More on point is the guidance provided in Luce v. Edelstein, 802 F.2d 49, 55 (2d Cir. 1986), that "making a specific promise to perform a particular act in the future while secretly intending not to perform that act may violate Section 10(b) where the promise is part of the consideration for the transfer of securities." In Luce, general partners solicited the sale of limited partnership interests to provide capital for a residential renovation venture in lower Manhattan. Among other things, the general partners promised that the funds from the sale of the limited partnership interests would be used to repay the partnership's outstanding debts, and warranted that construction would be completed and condominium units sold within a year. Instead, the partnership debts were not repaid, the capital raised was used to borrow still more funds, and three and one-half years later, the building was allegedly a "gutted shambles"; further, the defendants allegedly knew that variances for residential zoning had been denied prior to the offering. Certainly the misrepresentations in Luce can be readily distinguished from those here, in that they went to the value of the securities themselves, and were made by the sellers. But the barebones contention in Luce, as here, is that a securities transaction would not have been consummated but for a promise to provide consideration (be it in the form of adding value to a partnership investment, or paying a sum of money) which the promisor allegedly never intended to perform.
The Court of Appeals for the Fourth Circuit, articulating the narrow construction of the "in connection with" requirement, has also suggested that "misrepresentation of the value of the stock which was to be conveyed" is a necessary requirement in a Rule 10-b(5) fraud claim. See Hunt v. Robinson, 852 F.2d at 787. In that case, the plaintiff was promised 22% of stock in a proposed company when it was formed in return for plaintiffs accepting employment with the company. The plaintiff was subsequently fired, and sued for the failure of the company to deliver the stock. The Court of Appeals reasoned that "[t]he alleged fraud lies, not in the actual sale of the stock, but rather in defendants' refusal to tender the shares as required by the terms of the contract," id., and dismissed the § 10(b) claim. The Court distinguished Yoder v. Orthomolecular Nutrition Institute, Inc., 751 F.2d 555 (2d Cir. 1985), which permitted a § 10(b) claim to be pled where the plaintiff alleged that the defendant corporation has fraudulently misrepresented the financial condition of the company to induce the plaintiff to enter into an employment contract and transfer certain assets to the company in return for the right to receive shares of stock. Thus, in Yoder, the alleged deception ran directly to the value of the stock.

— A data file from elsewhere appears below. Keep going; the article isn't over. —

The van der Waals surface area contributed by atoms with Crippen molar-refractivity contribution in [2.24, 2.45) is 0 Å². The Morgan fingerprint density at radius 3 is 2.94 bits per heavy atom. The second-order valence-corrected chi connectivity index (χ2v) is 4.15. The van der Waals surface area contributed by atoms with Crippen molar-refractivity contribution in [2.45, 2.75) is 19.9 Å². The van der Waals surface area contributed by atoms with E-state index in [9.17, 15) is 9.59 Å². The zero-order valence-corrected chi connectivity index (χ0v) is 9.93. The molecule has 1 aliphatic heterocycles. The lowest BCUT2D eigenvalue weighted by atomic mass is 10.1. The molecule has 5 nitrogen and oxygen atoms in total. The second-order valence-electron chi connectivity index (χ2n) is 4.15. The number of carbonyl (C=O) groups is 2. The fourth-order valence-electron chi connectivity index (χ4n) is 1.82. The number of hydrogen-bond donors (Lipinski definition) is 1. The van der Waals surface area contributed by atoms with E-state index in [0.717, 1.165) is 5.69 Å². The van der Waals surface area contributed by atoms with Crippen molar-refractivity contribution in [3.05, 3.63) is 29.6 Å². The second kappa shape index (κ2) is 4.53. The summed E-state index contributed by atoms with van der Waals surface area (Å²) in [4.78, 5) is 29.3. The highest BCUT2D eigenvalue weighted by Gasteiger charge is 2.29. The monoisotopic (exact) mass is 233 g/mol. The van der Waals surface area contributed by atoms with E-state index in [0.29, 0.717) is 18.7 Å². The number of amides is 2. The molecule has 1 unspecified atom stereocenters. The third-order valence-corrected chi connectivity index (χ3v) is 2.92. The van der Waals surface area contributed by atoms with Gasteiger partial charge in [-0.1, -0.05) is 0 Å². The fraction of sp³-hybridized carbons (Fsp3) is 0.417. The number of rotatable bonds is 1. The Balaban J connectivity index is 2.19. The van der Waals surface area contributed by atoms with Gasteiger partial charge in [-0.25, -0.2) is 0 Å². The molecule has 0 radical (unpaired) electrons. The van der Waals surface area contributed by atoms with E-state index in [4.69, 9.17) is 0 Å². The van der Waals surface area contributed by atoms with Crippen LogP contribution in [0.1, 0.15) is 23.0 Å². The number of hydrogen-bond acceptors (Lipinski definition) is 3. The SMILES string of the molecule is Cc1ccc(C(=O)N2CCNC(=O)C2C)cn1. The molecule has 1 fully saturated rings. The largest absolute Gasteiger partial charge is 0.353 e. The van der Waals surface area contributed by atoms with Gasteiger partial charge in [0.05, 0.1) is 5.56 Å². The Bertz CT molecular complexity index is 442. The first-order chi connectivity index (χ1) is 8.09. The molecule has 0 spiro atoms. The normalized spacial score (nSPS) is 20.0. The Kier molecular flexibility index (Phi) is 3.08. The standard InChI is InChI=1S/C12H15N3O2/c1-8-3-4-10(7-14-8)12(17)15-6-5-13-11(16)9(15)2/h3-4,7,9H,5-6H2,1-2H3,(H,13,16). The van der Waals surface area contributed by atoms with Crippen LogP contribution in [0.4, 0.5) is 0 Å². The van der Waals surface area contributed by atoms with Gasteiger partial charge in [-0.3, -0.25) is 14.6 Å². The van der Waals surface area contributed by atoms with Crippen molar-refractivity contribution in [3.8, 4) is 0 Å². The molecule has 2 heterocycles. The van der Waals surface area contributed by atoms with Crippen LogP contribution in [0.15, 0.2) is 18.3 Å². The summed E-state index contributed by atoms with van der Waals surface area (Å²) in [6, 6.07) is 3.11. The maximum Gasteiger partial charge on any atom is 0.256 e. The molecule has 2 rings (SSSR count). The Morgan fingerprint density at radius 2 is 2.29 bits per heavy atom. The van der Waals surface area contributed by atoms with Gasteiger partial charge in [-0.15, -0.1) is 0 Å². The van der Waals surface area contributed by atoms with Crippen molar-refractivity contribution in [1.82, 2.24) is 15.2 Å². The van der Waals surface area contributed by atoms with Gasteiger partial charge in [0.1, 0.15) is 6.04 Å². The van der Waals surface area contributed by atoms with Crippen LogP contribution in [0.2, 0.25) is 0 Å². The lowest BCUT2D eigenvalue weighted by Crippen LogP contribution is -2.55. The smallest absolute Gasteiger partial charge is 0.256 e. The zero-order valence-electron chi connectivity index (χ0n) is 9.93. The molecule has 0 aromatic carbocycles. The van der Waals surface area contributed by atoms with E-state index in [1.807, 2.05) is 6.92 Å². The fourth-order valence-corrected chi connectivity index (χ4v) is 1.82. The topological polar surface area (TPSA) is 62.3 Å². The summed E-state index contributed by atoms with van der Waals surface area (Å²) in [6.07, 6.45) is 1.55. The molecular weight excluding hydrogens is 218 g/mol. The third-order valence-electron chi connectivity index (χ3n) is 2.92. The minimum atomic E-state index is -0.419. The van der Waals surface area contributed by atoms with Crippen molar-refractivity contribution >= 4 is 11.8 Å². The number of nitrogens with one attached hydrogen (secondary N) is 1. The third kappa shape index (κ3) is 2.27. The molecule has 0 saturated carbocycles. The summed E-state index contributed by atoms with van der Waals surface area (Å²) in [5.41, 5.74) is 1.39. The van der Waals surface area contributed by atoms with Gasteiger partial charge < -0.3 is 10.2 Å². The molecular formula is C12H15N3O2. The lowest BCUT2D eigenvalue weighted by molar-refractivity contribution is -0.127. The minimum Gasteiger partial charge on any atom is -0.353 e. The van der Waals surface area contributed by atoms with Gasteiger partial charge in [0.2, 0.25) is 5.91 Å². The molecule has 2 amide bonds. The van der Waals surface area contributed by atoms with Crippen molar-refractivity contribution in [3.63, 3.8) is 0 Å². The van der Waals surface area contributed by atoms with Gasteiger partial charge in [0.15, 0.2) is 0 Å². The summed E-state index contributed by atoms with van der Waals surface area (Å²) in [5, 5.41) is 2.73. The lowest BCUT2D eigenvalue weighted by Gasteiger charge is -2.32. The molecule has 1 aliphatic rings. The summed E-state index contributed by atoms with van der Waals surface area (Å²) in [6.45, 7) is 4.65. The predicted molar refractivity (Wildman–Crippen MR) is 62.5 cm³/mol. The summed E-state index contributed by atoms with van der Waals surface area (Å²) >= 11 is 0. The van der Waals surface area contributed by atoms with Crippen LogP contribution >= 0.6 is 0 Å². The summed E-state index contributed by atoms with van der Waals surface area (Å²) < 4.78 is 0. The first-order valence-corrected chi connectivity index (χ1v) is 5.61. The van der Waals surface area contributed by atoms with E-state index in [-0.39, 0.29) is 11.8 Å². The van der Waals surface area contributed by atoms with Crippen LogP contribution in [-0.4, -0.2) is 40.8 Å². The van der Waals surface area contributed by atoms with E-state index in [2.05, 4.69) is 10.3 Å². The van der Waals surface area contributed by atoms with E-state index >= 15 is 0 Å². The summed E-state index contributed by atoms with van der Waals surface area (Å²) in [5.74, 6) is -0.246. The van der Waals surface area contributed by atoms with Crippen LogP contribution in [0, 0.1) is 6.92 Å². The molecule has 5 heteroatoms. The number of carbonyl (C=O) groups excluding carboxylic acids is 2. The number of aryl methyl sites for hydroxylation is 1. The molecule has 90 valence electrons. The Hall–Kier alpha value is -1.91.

The Fourth Circuit further explained:
Plaintiff's complaint raises grievances redressable by state law. Seven of plaintiff's eight causes of action — for example, breach of contract, common law fraud, civil conspiracy, breach of fiduciary duty, conversion and unfair trade practices — are claims cognizable under state law. Fraudulent nonconveyance of stock is likewise a state law claim. It is not transformed into a federal claim simply because the object of the bargain was shares of stock.Id. The automatic application of the language of this approach to the nexus requirement would be difficult to reconcile with the Supreme Court's holding in Superintendent, or with the broad language of the statute itself. But in any event, Hunt presents a meaningfully different set of facts than those here, since the gravamen of the claim in Hunt involved breach of an employment contract, whereas the gravamen of the claim here is fraudulent nonperformance of a securities transaction. Thus, the particular facts of Hunt are much further from the heart of section 10(b), which primarily addresses securities transactions, than are the facts at bar.
In R.H. Damon Co. v. Softkey Software Products, Inc., supra, the District Court found that the nexus requirement was not fulfilled where a financial advisor, who was to be compensated with stock options and warrants, alleged that the company had terminated him and improperly rescinded the warrants and options. The Court reasoned that
[P]laintiffs here do not allege that the defendants misrepresented the assets, liabilities or earnings of [the company]. In the instant case, the alleged misrepresentations pertain to the conditions under which the defendants would compensate the plaintiffs for their services. As such, plaintiffs do not allege a misrepresentation as to the value of a security. Without such misrepresentations plaintiffs cannot satisfy the "in connection with" language of § 10(b) and Rule 10-b(5).811 F. Supp. at 992. At first glance, the plaintiff's claim in that case is analogous to those presented here: Knight and Leisure nowhere contend that Leaguestar was portrayed as worth more or less than its true value; they do not argue that the share price was not paid; rather, their claim is only that Defendants misled Leisure into acting as a facilitator (through Leisure's principal, Knight) for the sale of Leaguestar by offering a compensation package to Leisure and Knight which Defendants never intended to deliver. The analogy ends there, since Softkey, like Hunt, was an employment contract case, and extending the reach of § 10(b) into every executive compensation dispute would likely be pushing it beyond the pale. In this vein, Softkey and Hunt are more like Chemical Bank, since the fact that the consideration offered in exchange for the other party's performance was securities, was largely fortuitous. This contrasts with the present case the essence of which is a securities transaction: the exchange of Plaintiff's 4.9% holding of Leaguestar stock for cash, a consulting position and 30,000 options to acquire Leaguestar stock. Furthermore, as noted previously, it would be incongruous indeed if a misrepresentation of the value of a security would state a § 10(b) claim, but a misrepresentation of the value of the consideration for that same security would not. The theory of the complaint is that the commission was part of the consideration for the sale of Knight's block of Leaguestar stock, and regardless of whether Plaintiffs can prove their thesis at trial, we must accept it at this procedural posture.